Elie Khoury is the founder and President of Alwan Color Expertise since 1997. His vision, to demonstrate how important it is to standardize and control color throughout every stage of production, has resulted in the company becoming a world leader in color management and standardization software for commercial, packaging, label and specialty printing. Elie is the French National Representative to ISO TC 130 and is actively involved in shaping the future of printing standards.
You have been developing software to improve the quality and effectiveness of color management in print since 1992; what changes have you seen over that period and what challenges do you see ahead?
Looking back over the last 20 years of the printing industry, we can clearly see that a printing business is still about providing printed matter; however, products, workflows, technologies, standards, and customer expectations—all have dramatically changed since the nineties. Products are more sophisticated and diversified. They need to stand out, match other products’ colors, and be customizable for various market segments. Workflows now offer complete and automated embedded services: preflight, editing, proofing, color management, imposition, screening, PDF and JDF support.
Numerous new technologies have emerged and matured. Digital printers are used to print all kinds of products. Conventional printing also evolved with the introduction of CTP for flexo and printing on flexible material for offset. Standards have also taken a big step forward since the first edition of the ISO 12647 series. New industry standards not only allow printers and print buyers to agree on color aims and tolerances, but they also enable printers to match them across printing processes.
How important are standards and, in particular, the standardization of color management and consistency in print and for online applications?
The purpose of any printing business is to match customer expectations. Two conditions should be met to achieve this goal. First, customer expectations in terms of color aims and tolerances should be clearly defined and communicated to the printer. Second, the printer should be able to identify these aims and tolerances and communicate them throughout the production workflow. Brand color aims can be defined using the soon to be published ISO 17972-4 (CxF/X-4) 1 file format. Documents and visuals color aims can be defined using the soon to be published ISO/PAS 153392 Reference Printing Conditions (RPC).
Standardized color management allows the printer to adapt incoming color data that is defined for a given RPC to the actual printing conditions (APC). This standardized process control allows printers to ensure the color accuracy, stability and predictability of the output process. All the components of a standardized workflow, according to the new ISO 16761 standard (currently in development), are there and are increasingly used.
We still have to define a file format with which aims and tolerances could be communicated throughout the production workflow, a kind of Job Color Ticket. No doubt this will happen in the future and will enable automated color management, process control and color matching across printing processes for all types of printing including online applications.
How has the ISO TC 130 Committee benefited the industry? What have been your personal contributions?
ISO TC 130 is the committee working on the Graphic Technology standards. Its work is necessary and useful. Since 1969, TC 130 has published more than 100 standards, most of which are implicitly or explicitly used by millions of operators in daily production worldwide. ICC profiles, CxF file format, soft proofing, hard proofing, paper, ink, printing conditions—are specified by ISO standards. International Standards elaboration requires a close interaction and collaboration between international experts.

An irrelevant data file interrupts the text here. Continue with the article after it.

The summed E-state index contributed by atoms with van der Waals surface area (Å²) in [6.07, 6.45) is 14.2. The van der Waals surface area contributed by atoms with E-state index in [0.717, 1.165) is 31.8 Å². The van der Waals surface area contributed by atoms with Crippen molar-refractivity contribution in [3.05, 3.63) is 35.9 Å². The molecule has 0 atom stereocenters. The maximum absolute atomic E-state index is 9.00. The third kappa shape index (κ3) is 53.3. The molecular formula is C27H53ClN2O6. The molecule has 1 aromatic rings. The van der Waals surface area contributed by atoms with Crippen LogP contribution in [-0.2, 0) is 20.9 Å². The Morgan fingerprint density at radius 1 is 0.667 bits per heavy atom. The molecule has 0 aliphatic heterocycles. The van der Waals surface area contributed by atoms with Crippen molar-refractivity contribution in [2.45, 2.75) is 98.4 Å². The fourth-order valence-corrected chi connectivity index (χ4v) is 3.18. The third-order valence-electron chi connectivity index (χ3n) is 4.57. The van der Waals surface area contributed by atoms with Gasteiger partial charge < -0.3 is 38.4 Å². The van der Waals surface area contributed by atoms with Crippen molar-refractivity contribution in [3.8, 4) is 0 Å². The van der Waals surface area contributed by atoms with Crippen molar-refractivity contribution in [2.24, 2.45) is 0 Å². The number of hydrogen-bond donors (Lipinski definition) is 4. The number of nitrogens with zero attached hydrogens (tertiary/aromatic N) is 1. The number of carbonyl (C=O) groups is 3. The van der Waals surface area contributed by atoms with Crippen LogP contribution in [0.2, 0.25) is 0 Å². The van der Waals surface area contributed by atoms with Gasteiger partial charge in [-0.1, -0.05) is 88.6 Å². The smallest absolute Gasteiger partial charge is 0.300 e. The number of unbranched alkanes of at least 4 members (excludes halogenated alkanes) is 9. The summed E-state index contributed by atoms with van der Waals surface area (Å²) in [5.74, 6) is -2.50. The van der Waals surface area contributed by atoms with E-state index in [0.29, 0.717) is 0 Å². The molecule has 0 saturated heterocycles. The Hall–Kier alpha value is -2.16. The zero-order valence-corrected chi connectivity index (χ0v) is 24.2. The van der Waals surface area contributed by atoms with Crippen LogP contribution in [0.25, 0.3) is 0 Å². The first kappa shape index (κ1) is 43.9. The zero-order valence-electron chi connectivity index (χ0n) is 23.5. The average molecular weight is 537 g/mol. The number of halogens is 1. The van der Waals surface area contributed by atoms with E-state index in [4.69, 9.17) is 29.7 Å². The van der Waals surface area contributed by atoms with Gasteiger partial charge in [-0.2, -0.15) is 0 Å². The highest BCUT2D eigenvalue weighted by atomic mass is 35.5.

During the past seven years, this fruitful cooperation provided our industry with new and modern standards—such as ISO TS 101283 ; ISO 186204 ; soon to be Continued on page 5 5 published ISO/PAS 15339; and, more recently, the still in development ISO 167615 — that are needed in today’s hybrid and modern workflows.
Recently you spoke at the NPES-ICC Color Management Conference in India; do you see events like this helping to coordinate color standards across hardware and software technologies worldwide?
The best standards in the world are useless if they are not known and used by the industry they are destined to serve. In this regard, the NPES-ICC Color Management Conference in New Delhi was a great event because it allowed more than 300 students, operators, managers and decision makers to know more about our industry standards, which can be adopted and used to improve their future production quality, efficiency and profitability.
The benefits of such a conference actually exceed the local market in which it is held because, by adopting international standards, Indian printers will be able to meet the expectations of American and European brand owners and print buyers, which will be beneficial for all parties. Local action, global benefits—ideal scenario!
Looking ahead, what changes do you see for our industry over the next three to five years?
I see an industry managed by business-minded people for whom efficiency and profitability are key. Automated and standardized workflows serve these two purposes and, therefore, will be implemented by those who want to become or remain the best in their category: brands, buyers, manufacturers and service providers. Print business is not going to be easier in the coming years, however, by doing the right things, printers can have an exciting time adapting to the requirements of standardized and globalized workflows—and collecting the benefits of their efforts, provided they are a force of change, and not forced to change!